Jallikattu has became an issue of identity instead of cruelty towards animals. Photograph: (AFP)
To say that to ban Jallikattu is to impinge on Tamil identity is to argue that bursting of fire crackers is essential to the tradition of Diwali
The political play around Jallikattu, instead of pointing towards conflicting cultural values as assumed, points more towards a society which is increasingly becoming politically conservative aided and abetted by a political class which shows no commitment towards progressive law making. The political class, which should be responsible for progressive legislations, has become hostage to a conservative social component which neither respects reasoned judgements of the courts nor is supportive of progressive agenda pursued by minority interest groups.
The reasons are many but the political class cannot abdicate its responsibility when it comes to cases like Jallikattu. Be it the Cauvery issue or Jallikattu, regional parties at state level have started to come together to challenge the order of the highest court of the land. The politicians, fearing the wrath of popular sentiment in both cases, allowed the public to take the law in its own hands to prove the point that courts have failed to gauge public sentiment.
I wonder what would have happened if our founding fathers would have welted under popular sentiment when they decided to work on the Hindu Remarriage Act. It never happened and because of the commitment towards building an equal and progressive India, a lot of changes could be introduced in the Hindu code bills. Unfortunately, similar steps were not initiated for Muslims in India but it does point to the fact that taking unpopular decisions and persuading people to adopt them is also part of a politician’s portfolio.
Both Jallikattu and Cauvery also became an issue of identity instead of cruelty towards animals in the former and sharing of water in the latter case. The former also waded into the choppy waters of North vs South divide and cultural relativism.
Both positions are misplaced. No tradition or cultural practice is eternal when it comes to human evolution and what is defined as core to a culture continues to shift and change through time. Jallikattu is neither a language (which too is not monolithic) nor central to the Tamil identity. It is a cultural practice confined to rural communities which through centuries have treated the bull sport as a cultural-business exercise around which several interest groups survived. To say that to ban Jallikattu is to impinge on Tamil identity is to argue that bursting of fire crackers is essential to the tradition of Diwali. In modern societies, the concept of cruelty and violence extends towards animals and does not restrict itself to humans. Even if one is to argue that violence is in-built into certain cultural practices, it does not make them divine or correct. The beauty of man lies in correction and compassion and not in continuation of a practice.
Many would also argue that such practices are like initiation rituals proving primacy of culture over nature like in the case of bull fights in Spain. The former has been debated in the court and latter remains a political and social controversy where judicial verdict has not been pronounced.
Even in the case of triple talaq, the government in its affidavit says that it is not an essential part or practice of religion. The reform is being resisted tooth and nail by vested groups. Similar is the case of BCCI where political parties cutting across political parties refused to reform the sporting body and the Supreme Court had to intervene in the matter. The BCCI President himself continued to stall the reforms till the end till the court read the riot act.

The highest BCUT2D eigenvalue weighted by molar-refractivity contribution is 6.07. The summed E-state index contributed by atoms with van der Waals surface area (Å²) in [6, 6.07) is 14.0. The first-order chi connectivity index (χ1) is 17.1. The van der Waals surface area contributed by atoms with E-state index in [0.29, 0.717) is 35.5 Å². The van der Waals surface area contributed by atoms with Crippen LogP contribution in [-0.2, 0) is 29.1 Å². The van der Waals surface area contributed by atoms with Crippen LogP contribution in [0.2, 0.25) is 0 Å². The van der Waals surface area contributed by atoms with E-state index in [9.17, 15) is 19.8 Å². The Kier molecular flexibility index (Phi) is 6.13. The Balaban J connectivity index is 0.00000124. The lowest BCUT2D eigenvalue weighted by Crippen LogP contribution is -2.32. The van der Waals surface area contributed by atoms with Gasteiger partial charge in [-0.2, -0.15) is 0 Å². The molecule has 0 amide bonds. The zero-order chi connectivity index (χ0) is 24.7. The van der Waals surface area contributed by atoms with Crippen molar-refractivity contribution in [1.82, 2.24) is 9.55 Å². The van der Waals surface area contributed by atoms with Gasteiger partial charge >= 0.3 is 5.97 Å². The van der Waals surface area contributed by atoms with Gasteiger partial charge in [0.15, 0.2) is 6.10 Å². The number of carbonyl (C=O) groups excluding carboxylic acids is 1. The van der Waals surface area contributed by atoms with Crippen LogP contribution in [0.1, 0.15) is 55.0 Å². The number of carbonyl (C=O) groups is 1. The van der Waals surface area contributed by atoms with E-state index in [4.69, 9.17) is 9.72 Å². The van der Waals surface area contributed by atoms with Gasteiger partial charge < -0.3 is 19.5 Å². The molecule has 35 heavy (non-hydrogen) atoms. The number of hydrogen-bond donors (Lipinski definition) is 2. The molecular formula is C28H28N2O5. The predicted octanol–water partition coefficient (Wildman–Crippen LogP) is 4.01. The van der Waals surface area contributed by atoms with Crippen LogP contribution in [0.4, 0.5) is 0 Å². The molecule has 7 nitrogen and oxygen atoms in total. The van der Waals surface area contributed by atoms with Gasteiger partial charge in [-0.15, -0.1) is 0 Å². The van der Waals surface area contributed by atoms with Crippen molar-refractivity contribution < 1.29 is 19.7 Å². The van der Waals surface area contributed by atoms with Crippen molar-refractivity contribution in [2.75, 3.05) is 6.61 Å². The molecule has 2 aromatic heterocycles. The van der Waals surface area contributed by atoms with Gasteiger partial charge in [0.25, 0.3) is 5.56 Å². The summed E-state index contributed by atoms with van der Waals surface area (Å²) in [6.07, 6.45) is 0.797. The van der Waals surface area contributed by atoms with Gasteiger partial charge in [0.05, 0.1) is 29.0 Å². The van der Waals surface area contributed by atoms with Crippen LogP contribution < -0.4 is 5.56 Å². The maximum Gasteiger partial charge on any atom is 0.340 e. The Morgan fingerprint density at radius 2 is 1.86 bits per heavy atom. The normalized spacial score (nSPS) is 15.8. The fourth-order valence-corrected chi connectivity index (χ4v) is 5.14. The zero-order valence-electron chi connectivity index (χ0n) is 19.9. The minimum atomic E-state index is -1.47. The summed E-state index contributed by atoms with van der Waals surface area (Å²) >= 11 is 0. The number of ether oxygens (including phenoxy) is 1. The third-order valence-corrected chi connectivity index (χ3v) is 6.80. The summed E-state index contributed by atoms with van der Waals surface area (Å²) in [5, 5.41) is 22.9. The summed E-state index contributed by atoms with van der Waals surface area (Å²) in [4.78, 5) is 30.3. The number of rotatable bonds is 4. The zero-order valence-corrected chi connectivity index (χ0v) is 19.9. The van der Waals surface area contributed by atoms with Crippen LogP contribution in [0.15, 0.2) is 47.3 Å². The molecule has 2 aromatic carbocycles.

All the above examples point to one thing, that despite being an old democracy with liberal laws (barring some like 377) the conservative political mood is on the rise whereby liberal opinion is treated as being disrespecting towards the idea of faith and identity. This was earlier reserved for certain sections of the political class which now is being extended towards judiciary at the peril of our federal structure. In Jallikattu, both DMK and ADMK not only pushed the central government to bring an ordinance but also defied the order of the court. Rather than taking a progressive position on society and culture, both the parties have chosen to fan identity-based ethnic sentiments. What is dangerous in this process is that progressive legislative agenda is slipping out of the hand of the politicians and falling into the domain of the courts.
A classic example in this case is when former Prime Minister Rajiv Gandhi went against the court order when it came to the Shah Bano judgement. A decision which should have come from the Parliament came as a judicial pronouncement but got annulled by the Parliament in end. It is imperative that the political brass should not use judgements to mobilise people on streets. It is not to say that the majesty of the courts will be compromised by challenging a judgement but once it has been pronounced then it has to be tackled judicially or else the very disregard of it would threaten the federal structure of the country which depends on balance of power between the executive, legislature and courts.
India as an old and mature democracy must work on strengthening the federal structure within the rubric of the Constitution rather than fueling a sense of persecution between states or centre and state. If this is to continue then every decision would become open to a political contest. There are decisions which need to be contested and there are some which need to be rested and Jallikattu falls in latter case.